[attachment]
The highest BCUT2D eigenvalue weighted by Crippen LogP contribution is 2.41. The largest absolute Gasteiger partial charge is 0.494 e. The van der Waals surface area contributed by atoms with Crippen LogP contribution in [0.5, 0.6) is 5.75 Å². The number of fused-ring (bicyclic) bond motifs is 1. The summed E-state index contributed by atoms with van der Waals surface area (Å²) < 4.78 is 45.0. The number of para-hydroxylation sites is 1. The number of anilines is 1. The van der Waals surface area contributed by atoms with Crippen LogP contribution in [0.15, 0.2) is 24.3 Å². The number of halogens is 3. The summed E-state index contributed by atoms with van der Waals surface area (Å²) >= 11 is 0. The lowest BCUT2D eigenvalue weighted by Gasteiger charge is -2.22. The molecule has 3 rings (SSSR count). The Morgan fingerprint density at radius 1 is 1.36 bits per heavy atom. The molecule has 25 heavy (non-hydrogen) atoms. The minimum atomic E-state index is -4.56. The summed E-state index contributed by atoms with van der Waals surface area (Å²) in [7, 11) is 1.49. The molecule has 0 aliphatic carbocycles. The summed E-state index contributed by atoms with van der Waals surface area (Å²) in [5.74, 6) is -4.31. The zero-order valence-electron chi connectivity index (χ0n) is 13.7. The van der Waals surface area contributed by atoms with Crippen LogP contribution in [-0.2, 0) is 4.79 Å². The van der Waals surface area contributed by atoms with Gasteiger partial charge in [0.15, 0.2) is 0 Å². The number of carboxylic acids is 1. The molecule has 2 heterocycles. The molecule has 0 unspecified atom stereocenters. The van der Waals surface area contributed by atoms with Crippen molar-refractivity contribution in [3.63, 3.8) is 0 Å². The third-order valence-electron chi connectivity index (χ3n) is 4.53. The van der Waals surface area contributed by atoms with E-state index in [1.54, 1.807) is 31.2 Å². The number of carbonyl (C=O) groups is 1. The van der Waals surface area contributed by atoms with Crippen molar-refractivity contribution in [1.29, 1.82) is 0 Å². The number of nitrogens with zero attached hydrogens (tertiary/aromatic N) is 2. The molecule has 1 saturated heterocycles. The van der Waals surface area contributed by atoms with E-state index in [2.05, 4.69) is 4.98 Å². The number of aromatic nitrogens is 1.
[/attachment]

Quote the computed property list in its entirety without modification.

The highest BCUT2D eigenvalue weighted by Crippen LogP contribution is 2.41. The largest absolute Gasteiger partial charge is 0.494 e. The van der Waals surface area contributed by atoms with Crippen LogP contribution in [0.5, 0.6) is 5.75 Å². The number of fused-ring (bicyclic) bond motifs is 1. The summed E-state index contributed by atoms with van der Waals surface area (Å²) < 4.78 is 45.0. The number of para-hydroxylation sites is 1. The number of anilines is 1. The van der Waals surface area contributed by atoms with Crippen LogP contribution in [0.15, 0.2) is 24.3 Å². The number of halogens is 3. The summed E-state index contributed by atoms with van der Waals surface area (Å²) >= 11 is 0. The lowest BCUT2D eigenvalue weighted by Gasteiger charge is -2.22. The molecule has 3 rings (SSSR count). The Morgan fingerprint density at radius 1 is 1.36 bits per heavy atom. The molecule has 25 heavy (non-hydrogen) atoms. The minimum atomic E-state index is -4.56. The summed E-state index contributed by atoms with van der Waals surface area (Å²) in [7, 11) is 1.49. The molecule has 0 aliphatic carbocycles. The summed E-state index contributed by atoms with van der Waals surface area (Å²) in [5.74, 6) is -4.31. The zero-order valence-electron chi connectivity index (χ0n) is 13.7. The van der Waals surface area contributed by atoms with Crippen LogP contribution in [-0.2, 0) is 4.79 Å². The van der Waals surface area contributed by atoms with Gasteiger partial charge in [0.15, 0.2) is 0 Å². The number of carboxylic acids is 1. The molecule has 2 heterocycles. The molecule has 0 unspecified atom stereocenters. The van der Waals surface area contributed by atoms with Crippen molar-refractivity contribution in [3.63, 3.8) is 0 Å². The third-order valence-electron chi connectivity index (χ3n) is 4.53. The van der Waals surface area contributed by atoms with E-state index in [1.54, 1.807) is 31.2 Å². The number of carbonyl (C=O) groups is 1. The van der Waals surface area contributed by atoms with Crippen molar-refractivity contribution in [1.29, 1.82) is 0 Å². The number of nitrogens with zero attached hydrogens (tertiary/aromatic N) is 2. The molecule has 1 saturated heterocycles. The van der Waals surface area contributed by atoms with E-state index in [2.05, 4.69) is 4.98 Å². The number of aromatic nitrogens is 1.